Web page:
Getting any product to market is an act composed of a series of compromises in quality, product perfection, feature-functionality, and cost effectiveness. If every development engineer could control the release date of the component or product for which s/he is responsible, the dates for completion would certainly extend outward and vary from plan.
When there are multiple parallel developments of components to fit into the whole product, the slowest component determines the speed of completion for the final product. One designer, one engineer, one developer seeking to achieve a degree of perfection to meet a personal level of satisfaction is capable of derailing an entire complex project.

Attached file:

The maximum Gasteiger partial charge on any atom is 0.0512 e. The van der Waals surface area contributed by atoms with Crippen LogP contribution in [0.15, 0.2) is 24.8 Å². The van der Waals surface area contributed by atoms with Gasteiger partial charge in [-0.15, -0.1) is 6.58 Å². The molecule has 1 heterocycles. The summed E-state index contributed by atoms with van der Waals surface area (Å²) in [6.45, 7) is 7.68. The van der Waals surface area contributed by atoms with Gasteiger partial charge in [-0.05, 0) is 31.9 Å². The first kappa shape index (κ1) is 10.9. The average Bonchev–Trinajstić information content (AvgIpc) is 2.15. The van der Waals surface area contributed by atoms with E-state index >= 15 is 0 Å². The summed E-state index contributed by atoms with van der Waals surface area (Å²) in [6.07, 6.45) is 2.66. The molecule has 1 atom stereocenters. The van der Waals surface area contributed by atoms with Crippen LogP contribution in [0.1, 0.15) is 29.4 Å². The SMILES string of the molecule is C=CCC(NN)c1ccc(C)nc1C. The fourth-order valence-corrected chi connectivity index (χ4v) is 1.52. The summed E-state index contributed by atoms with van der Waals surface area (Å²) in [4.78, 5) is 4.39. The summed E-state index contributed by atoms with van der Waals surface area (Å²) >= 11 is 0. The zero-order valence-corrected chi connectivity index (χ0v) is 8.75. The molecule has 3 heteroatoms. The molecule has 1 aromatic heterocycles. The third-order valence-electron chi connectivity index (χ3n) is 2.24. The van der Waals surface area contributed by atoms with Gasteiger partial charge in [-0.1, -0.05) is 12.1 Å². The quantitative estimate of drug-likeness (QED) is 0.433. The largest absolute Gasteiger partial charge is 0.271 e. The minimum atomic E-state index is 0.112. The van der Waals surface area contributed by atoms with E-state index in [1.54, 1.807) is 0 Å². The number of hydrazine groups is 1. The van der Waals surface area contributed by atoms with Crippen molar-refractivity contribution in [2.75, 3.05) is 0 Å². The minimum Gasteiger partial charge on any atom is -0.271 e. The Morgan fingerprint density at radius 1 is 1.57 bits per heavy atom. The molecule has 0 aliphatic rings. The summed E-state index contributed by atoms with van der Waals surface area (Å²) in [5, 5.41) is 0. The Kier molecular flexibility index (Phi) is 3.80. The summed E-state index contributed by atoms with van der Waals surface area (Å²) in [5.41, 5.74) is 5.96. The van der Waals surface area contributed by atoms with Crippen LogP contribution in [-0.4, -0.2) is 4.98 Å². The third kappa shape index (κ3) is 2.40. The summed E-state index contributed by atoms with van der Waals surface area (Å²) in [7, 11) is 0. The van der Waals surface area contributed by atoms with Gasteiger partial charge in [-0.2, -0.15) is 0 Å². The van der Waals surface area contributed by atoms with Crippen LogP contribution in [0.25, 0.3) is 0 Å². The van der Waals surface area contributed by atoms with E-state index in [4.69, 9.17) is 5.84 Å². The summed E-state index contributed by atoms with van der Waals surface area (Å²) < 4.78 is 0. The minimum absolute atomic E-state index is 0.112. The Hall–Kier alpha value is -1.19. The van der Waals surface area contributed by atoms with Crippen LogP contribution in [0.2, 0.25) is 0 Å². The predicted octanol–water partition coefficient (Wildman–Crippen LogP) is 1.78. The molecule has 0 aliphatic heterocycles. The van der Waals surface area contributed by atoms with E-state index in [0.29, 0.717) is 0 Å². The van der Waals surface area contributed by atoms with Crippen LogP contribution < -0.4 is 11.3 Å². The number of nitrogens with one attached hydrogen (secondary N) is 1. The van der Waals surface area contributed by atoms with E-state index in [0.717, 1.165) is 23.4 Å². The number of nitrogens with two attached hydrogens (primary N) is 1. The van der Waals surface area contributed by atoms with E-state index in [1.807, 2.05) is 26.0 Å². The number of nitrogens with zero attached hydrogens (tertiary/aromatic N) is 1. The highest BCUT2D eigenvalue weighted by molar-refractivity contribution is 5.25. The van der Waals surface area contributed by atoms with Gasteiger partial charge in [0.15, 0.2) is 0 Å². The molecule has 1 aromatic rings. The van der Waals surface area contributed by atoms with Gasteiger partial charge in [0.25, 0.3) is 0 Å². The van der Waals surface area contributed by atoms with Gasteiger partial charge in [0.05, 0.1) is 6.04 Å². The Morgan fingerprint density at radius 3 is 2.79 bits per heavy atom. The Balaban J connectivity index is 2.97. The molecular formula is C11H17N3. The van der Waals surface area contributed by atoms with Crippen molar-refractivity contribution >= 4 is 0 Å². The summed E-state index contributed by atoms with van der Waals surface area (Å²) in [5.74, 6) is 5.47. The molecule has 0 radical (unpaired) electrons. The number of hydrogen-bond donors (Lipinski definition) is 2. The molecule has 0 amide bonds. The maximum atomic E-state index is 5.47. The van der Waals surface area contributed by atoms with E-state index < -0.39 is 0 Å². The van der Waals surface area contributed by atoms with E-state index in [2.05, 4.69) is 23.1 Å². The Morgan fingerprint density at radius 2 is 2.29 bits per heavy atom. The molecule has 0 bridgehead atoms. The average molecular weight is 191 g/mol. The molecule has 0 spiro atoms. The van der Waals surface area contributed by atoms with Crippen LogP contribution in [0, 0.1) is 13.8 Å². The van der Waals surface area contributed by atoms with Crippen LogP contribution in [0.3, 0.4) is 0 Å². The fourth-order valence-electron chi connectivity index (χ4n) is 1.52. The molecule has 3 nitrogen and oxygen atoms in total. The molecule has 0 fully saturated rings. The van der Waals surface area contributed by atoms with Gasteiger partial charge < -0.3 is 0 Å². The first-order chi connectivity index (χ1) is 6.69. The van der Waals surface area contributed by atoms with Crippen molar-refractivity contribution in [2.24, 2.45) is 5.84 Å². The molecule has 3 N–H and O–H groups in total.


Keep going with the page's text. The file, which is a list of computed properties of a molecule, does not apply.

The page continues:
And yet, who would not want the highest quality product to place into a competitive marketplace? Who would not want a “better” component or product? By its very nature, “good enough” defines the acceptable market level of quality, price, feature-functionality, and salability. That standard certainly varies by any requirements for product safety which surmount all others. That one standard aside, all of us must internalize the short mantra that is the subject of this insight: Better is the enemy of ‘good enough.’
Unfortunately product safety is not the only exception. Governmental regulation whether wise or not can also dictate product features, testing requirements, time spent, and therefore money needed.
It is almost uncanny how closely these product development decisions apply to the recording of a musical cd.